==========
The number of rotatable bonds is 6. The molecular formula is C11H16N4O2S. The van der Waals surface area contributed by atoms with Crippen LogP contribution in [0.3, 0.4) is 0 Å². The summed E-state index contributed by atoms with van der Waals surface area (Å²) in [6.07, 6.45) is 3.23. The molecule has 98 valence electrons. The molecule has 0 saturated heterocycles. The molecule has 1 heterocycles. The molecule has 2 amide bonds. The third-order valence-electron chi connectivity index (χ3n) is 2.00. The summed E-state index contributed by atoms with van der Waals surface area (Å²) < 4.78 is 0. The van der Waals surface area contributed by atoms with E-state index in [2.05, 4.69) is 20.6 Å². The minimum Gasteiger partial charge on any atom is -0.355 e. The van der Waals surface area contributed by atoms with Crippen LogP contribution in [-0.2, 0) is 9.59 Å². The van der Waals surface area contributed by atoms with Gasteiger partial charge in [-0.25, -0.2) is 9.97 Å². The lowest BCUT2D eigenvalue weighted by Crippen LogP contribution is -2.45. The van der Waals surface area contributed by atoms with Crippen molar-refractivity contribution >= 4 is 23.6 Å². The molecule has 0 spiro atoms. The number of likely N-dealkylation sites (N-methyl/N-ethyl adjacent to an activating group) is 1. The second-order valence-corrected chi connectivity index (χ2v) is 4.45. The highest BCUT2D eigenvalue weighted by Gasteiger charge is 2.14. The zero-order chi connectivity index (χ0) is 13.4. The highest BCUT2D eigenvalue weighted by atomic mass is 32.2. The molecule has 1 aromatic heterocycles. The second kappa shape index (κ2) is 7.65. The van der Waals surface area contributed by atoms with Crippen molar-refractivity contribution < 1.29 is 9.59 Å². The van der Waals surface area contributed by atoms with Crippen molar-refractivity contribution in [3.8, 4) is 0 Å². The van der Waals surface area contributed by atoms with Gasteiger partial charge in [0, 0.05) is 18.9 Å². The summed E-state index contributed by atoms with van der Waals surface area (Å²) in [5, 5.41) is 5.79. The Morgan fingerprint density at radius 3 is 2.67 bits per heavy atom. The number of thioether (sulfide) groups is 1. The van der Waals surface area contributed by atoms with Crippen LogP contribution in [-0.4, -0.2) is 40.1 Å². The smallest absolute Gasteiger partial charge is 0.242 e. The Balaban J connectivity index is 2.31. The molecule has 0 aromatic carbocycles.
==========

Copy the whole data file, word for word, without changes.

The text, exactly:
The number of rotatable bonds is 6. The molecular formula is C11H16N4O2S. The van der Waals surface area contributed by atoms with Crippen LogP contribution in [0.3, 0.4) is 0 Å². The summed E-state index contributed by atoms with van der Waals surface area (Å²) in [6.07, 6.45) is 3.23. The molecule has 98 valence electrons. The molecule has 0 saturated heterocycles. The molecule has 1 heterocycles. The molecule has 2 amide bonds. The third-order valence-electron chi connectivity index (χ3n) is 2.00. The summed E-state index contributed by atoms with van der Waals surface area (Å²) < 4.78 is 0. The van der Waals surface area contributed by atoms with E-state index in [2.05, 4.69) is 20.6 Å². The minimum Gasteiger partial charge on any atom is -0.355 e. The van der Waals surface area contributed by atoms with Crippen LogP contribution in [-0.2, 0) is 9.59 Å². The van der Waals surface area contributed by atoms with Gasteiger partial charge in [-0.25, -0.2) is 9.97 Å². The lowest BCUT2D eigenvalue weighted by Crippen LogP contribution is -2.45. The van der Waals surface area contributed by atoms with Crippen molar-refractivity contribution >= 4 is 23.6 Å². The molecule has 0 spiro atoms. The number of likely N-dealkylation sites (N-methyl/N-ethyl adjacent to an activating group) is 1. The second-order valence-corrected chi connectivity index (χ2v) is 4.45. The highest BCUT2D eigenvalue weighted by Gasteiger charge is 2.14. The zero-order chi connectivity index (χ0) is 13.4. The highest BCUT2D eigenvalue weighted by atomic mass is 32.2. The molecule has 1 aromatic heterocycles. The second kappa shape index (κ2) is 7.65. The van der Waals surface area contributed by atoms with Crippen molar-refractivity contribution < 1.29 is 9.59 Å². The van der Waals surface area contributed by atoms with Crippen molar-refractivity contribution in [3.8, 4) is 0 Å². The van der Waals surface area contributed by atoms with Gasteiger partial charge in [0, 0.05) is 18.9 Å². The summed E-state index contributed by atoms with van der Waals surface area (Å²) in [5, 5.41) is 5.79. The Morgan fingerprint density at radius 3 is 2.67 bits per heavy atom. The number of thioether (sulfide) groups is 1. The van der Waals surface area contributed by atoms with Crippen LogP contribution in [-0.4, -0.2) is 40.1 Å². The smallest absolute Gasteiger partial charge is 0.242 e. The Balaban J connectivity index is 2.31. The molecule has 0 aromatic carbocycles.